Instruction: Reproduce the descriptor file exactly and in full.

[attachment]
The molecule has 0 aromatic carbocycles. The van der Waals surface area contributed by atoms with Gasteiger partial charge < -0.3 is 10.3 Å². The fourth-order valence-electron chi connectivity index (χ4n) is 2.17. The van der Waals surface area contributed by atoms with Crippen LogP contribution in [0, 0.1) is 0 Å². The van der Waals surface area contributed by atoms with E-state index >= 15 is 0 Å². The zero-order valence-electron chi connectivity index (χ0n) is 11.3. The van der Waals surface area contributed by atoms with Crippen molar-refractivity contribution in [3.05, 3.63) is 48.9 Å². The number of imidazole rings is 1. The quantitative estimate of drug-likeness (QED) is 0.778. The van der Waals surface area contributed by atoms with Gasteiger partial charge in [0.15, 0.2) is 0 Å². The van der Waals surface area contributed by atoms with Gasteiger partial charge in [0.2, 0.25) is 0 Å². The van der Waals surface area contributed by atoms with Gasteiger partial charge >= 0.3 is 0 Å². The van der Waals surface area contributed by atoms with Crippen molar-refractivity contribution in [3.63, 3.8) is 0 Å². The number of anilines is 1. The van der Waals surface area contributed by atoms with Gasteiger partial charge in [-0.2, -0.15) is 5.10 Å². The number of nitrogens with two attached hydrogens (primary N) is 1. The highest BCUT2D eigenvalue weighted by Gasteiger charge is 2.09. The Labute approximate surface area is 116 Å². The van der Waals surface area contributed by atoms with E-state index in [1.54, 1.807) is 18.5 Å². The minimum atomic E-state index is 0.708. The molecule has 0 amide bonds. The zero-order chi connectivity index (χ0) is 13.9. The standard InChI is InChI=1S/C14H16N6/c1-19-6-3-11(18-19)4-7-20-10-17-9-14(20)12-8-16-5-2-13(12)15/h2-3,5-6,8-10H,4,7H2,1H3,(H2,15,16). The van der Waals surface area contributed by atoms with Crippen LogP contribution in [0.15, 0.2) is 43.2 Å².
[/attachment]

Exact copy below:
The molecule has 0 aromatic carbocycles. The van der Waals surface area contributed by atoms with Gasteiger partial charge < -0.3 is 10.3 Å². The fourth-order valence-electron chi connectivity index (χ4n) is 2.17. The van der Waals surface area contributed by atoms with Crippen LogP contribution in [0, 0.1) is 0 Å². The van der Waals surface area contributed by atoms with E-state index >= 15 is 0 Å². The zero-order valence-electron chi connectivity index (χ0n) is 11.3. The van der Waals surface area contributed by atoms with Crippen molar-refractivity contribution in [3.05, 3.63) is 48.9 Å². The number of imidazole rings is 1. The quantitative estimate of drug-likeness (QED) is 0.778. The van der Waals surface area contributed by atoms with Gasteiger partial charge in [0.15, 0.2) is 0 Å². The van der Waals surface area contributed by atoms with Gasteiger partial charge in [0.2, 0.25) is 0 Å². The van der Waals surface area contributed by atoms with Gasteiger partial charge >= 0.3 is 0 Å². The van der Waals surface area contributed by atoms with Crippen molar-refractivity contribution in [3.63, 3.8) is 0 Å². The number of anilines is 1. The van der Waals surface area contributed by atoms with Gasteiger partial charge in [-0.2, -0.15) is 5.10 Å². The number of nitrogens with two attached hydrogens (primary N) is 1. The highest BCUT2D eigenvalue weighted by Gasteiger charge is 2.09. The Labute approximate surface area is 116 Å². The van der Waals surface area contributed by atoms with E-state index in [1.54, 1.807) is 18.5 Å². The minimum atomic E-state index is 0.708. The molecule has 0 amide bonds. The zero-order chi connectivity index (χ0) is 13.9. The standard InChI is InChI=1S/C14H16N6/c1-19-6-3-11(18-19)4-7-20-10-17-9-14(20)12-8-16-5-2-13(12)15/h2-3,5-6,8-10H,4,7H2,1H3,(H2,15,16). The van der Waals surface area contributed by atoms with Crippen LogP contribution in [0.15, 0.2) is 43.2 Å².